Stages of Formation


A very common question for a young woman discerning her vocation is "How do I become a nun?" This question of how to be a nun can be answered on many different levels. 

There is of course, first the process of discernment which you can read about on these pages: Vocations and Belonging to Christ. But what happens after a young woman decides to enter a particular community? Here is the formation process for our community—the process, if you will, of becoming a nun.

The time of formation is the period in which a new member of the community is prepared to make her final commitment. She is accompanied by a formator during this period as well as by the community at large as she is initiated in the sequela of Christ.  During this privileged time, the new member learns to progressively assume the spirituality and charism of the order as she continues to discern her vocation on a deeper level. There are four stages of formation:


During this first period of formation, while the candidate lives outside of the monastery, she has contact with community and visits the community for various lengths of time. These visits may even include a "live-in" experience in which she is allowed to enter the cloister and experience our life more intimately. The time of aspirancy lasts for one year.


The stage of postulancy begins when the aspirant, having received acceptance into the community, lives in the monastery and follows the life of the community. At this time, the postulant has classes on the various aspects of the Benedictine spirituality. The time of postulancy also lasts for one year.


The time of novitiate, which lasts two years, begins when the novice receives the full habit of the Benedictine nun. She receives a white veil to indicate that she has not yet professed vows. This is a time of deeper discernment and integration into the community as she receives the title “Sister” and continues formation classes. During the novitiate, the novice’s first duty is to deepen her friendship with Christ to whom she will be vowed at the end of this period.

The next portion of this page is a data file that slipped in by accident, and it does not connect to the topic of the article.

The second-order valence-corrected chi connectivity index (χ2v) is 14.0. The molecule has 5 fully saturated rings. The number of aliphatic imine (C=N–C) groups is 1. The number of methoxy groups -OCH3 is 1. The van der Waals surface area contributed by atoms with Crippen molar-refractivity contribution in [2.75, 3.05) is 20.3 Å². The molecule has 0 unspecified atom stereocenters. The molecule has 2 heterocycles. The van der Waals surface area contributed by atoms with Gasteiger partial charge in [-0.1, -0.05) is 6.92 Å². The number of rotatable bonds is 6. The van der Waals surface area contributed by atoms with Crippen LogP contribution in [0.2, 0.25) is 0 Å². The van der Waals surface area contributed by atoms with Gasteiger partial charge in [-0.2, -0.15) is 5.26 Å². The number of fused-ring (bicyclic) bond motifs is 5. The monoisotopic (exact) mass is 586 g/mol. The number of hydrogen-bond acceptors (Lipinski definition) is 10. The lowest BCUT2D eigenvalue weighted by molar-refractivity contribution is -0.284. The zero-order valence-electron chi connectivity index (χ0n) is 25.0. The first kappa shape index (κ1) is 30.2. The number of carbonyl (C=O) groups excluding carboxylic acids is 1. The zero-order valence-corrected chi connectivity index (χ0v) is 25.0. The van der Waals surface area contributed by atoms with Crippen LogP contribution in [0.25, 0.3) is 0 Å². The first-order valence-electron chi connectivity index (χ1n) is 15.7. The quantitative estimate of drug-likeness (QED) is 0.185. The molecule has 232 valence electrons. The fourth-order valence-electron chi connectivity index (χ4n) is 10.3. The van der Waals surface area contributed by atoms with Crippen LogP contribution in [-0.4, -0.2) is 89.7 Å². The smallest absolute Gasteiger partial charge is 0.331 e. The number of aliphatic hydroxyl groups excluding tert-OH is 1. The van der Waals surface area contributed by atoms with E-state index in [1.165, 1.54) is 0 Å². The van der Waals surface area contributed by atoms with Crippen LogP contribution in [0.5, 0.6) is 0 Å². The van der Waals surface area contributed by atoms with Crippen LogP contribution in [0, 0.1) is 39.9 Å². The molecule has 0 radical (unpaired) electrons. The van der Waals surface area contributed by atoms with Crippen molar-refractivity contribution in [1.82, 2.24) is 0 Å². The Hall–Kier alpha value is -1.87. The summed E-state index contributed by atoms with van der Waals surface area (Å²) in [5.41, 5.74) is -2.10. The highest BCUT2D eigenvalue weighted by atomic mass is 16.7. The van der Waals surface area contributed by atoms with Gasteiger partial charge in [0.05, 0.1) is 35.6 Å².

At the novice's clothing ceremony: Before donning the habit, the abbess cuts the hair of the newly received novice and prays: "O God, you called us to turn away from the vanities of the world, its desires, cares and ambitions. We beseech you, be gracious to your handmaid, who for the sake of your love, lays down the adornment of her head." The novice then receives her new garments. Each piece of the habit has a special significance. The belt is symbolic of obedience and purity of heart. The scapular is a sign of the yoke of our Lord Jesus Christ, which a nun willingly accepts on her shoulders.

"O God, you made us aware that our hearts cannot be satisfied with earthly goods, and cannot find peace except in you. "  ~Final blessing of novices at Clothing Ceremony


If it is discerned by both the novice and the community that the woman is called to continue in our way of life, she will profess temporary vows and thus begin her juniorate. At her profession ceremony, the newly professed member receives the full length scapular and a black veil, in addition to her new name. This period is marked by a more intense study of the vows as the junior prepares to commit her entire life to Christ through her solemn profession. She is also given more responsibility in her work duties to allow her a fuller integration into the ora et labora of our community. She professes her vows for three years and then renews them annually up to the completion of five years.

At the junior's simple profession ceremony: The abbess first examines the intention of the novice and asks, "My dear sister, by water and the Holy Spirit you have  already been consecrated to God's service. Are you resolved to unite yourself more closely to him by the new bond of monastic profession?" The Novice then reads the formula of her vows before the abbess and all assembled. After professing their vows, the novices invoke the help of God singing, with hands raised in supplication, "Uphold me, O Lord, according to your word and I shall live, and let me not be confounded in my expectation." She is then presented the full length scapular: "Receive the yoke of the Lord and carry his burden which is sweet and light." Upon presenting the novice the black veil, the Abbess says, "Receive, Sister, the veil of your holy profession.  May it lead you to true humility and meekness, so that you may deserve everlasting life."


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Solemn Vows!

At the end of what amounts to 9-12 years of formation, the sister may at last make her solemn (or final) vows. These vows bind her to the monastic community for the rest of her life. She is now perpetually vowed as a "Spouse of Christ" and is consecrated by a bishop to belong to Christ alone.

Click here to learn more about our specific vows as Benedictines.